Wednesday, September 30, 2009

Knee Replacement

Knee Replacement

Knee arthroplasty or a knee replacement surgery is generally conducted for the purpose relieving pain and osteoarthritis disability. The surgeon generally cuts away the damaged bone and cartilage from the thigh, shin and kneecap bones. He or she than replaces them with a man made prosthesis or joint that is made of metal, plastic and polymers. Knee replacement surgeries are conducted on a person who is suffering from pain, knee deformities, difficulty in moving and failure in other medical treatments. Knee replacements surgeries are more common in people who are above 55 years though these surgeries may be conducted on younger people as well.

The other major reasons for the purpose of conducting a knee surgery may be ligament tears, cartilage defects or meniscus tears. A knee surgery can be a partial knee surgery or a total knee surgery. After the surgery one suffers from normally suffers from post operational pain and needs the support of a clutch or walker. Doctors usually administer rigorous physical rehabilitation for addressing the above and helping the patient to recover successfully. The recovery period of a knee replacement surgery is generally six weeks however it may take longer in the case of certain patients.

After a knee replacement surgery a person cannot indulge in any kind of high impact sports, jogging and certain activities. In order to conduct a knee replacement surgery an orthopedic doctor notes down the medical history of a person. An X-Ray is generally taken in order to ascertain the degree of damage that has been done to the knee. The doctor may also conduct a blood test, urine test and an electrocardiogram before the surgery is conducted.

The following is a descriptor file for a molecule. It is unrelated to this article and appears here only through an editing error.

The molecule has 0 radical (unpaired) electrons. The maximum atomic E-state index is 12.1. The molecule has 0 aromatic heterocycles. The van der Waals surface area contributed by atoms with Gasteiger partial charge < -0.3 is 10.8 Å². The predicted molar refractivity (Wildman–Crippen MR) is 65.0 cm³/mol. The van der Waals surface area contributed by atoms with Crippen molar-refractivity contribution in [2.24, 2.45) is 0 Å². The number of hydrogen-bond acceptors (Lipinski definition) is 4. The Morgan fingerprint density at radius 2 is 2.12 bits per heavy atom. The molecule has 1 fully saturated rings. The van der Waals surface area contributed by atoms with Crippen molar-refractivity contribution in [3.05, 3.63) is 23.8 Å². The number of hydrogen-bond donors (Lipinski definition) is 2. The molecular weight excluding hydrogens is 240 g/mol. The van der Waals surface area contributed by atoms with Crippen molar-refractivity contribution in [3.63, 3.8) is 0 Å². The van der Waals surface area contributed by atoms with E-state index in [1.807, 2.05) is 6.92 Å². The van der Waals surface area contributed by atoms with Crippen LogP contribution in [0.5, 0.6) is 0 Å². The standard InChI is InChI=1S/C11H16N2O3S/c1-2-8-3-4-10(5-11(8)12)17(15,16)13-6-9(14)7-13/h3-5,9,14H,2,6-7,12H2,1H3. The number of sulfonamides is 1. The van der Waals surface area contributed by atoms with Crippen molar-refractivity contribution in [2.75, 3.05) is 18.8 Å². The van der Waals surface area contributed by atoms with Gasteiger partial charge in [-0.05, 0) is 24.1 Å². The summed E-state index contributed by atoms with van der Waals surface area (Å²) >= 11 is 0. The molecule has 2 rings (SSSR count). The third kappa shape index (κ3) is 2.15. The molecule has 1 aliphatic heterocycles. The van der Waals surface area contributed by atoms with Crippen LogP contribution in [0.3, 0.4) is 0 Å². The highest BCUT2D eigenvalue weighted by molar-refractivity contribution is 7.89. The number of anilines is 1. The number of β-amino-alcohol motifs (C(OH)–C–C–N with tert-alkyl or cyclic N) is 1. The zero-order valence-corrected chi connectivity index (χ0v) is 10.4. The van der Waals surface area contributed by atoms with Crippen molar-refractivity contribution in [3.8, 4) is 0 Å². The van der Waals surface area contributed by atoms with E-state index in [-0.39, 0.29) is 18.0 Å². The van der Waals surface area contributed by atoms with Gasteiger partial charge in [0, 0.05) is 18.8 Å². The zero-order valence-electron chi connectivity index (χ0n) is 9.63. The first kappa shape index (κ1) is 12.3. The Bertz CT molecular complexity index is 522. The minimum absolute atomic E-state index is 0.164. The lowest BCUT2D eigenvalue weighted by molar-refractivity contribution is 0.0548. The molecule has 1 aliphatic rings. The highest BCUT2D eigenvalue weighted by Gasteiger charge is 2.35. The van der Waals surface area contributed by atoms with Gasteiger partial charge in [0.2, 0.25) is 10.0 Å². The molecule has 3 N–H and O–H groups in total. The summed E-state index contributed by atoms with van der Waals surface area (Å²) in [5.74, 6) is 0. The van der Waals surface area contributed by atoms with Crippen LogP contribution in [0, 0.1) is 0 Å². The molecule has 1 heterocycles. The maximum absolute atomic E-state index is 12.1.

Before the knee replacement surgery the doctor may advise the patient to take certain medications and food before the operation. Doctors generally advise patients not to eat anything after midnight before the day of the surgery. In consultation with the patient the doctor conducts either a general or a regional anesthesia. A general anesthesia generally renders the patient unconscious during the operation whereas a regional anesthesia keeps the patient awake but he or she does not feel any kind of sensation in the operated area.

A knee replacement surgery involves replacing the damaged joint with metal and plastic parts to allow continued motion of the knee. During the surgery the knee is usually kept in a bent position so that the knee joint is fully exposed. The surgeon makes an incision of about 6 to 12 inches and moves the kneecap to cut away the damaged surface of the joint. The surgeon takes the measurements for the prosthesis and makes the rough edges of the joint smooth.

After doing so the doctor inserts the prosthesis. Before he closes the incision the knee is bent and rotated to check whether it functions properly and this entire procedure generally takes about two hours.
The patient needs to strictly follow the post operational guidelines that his or her doctor prescribes so that he or she recovers successfully and without hassles.

The following links have been referred to while writing this article: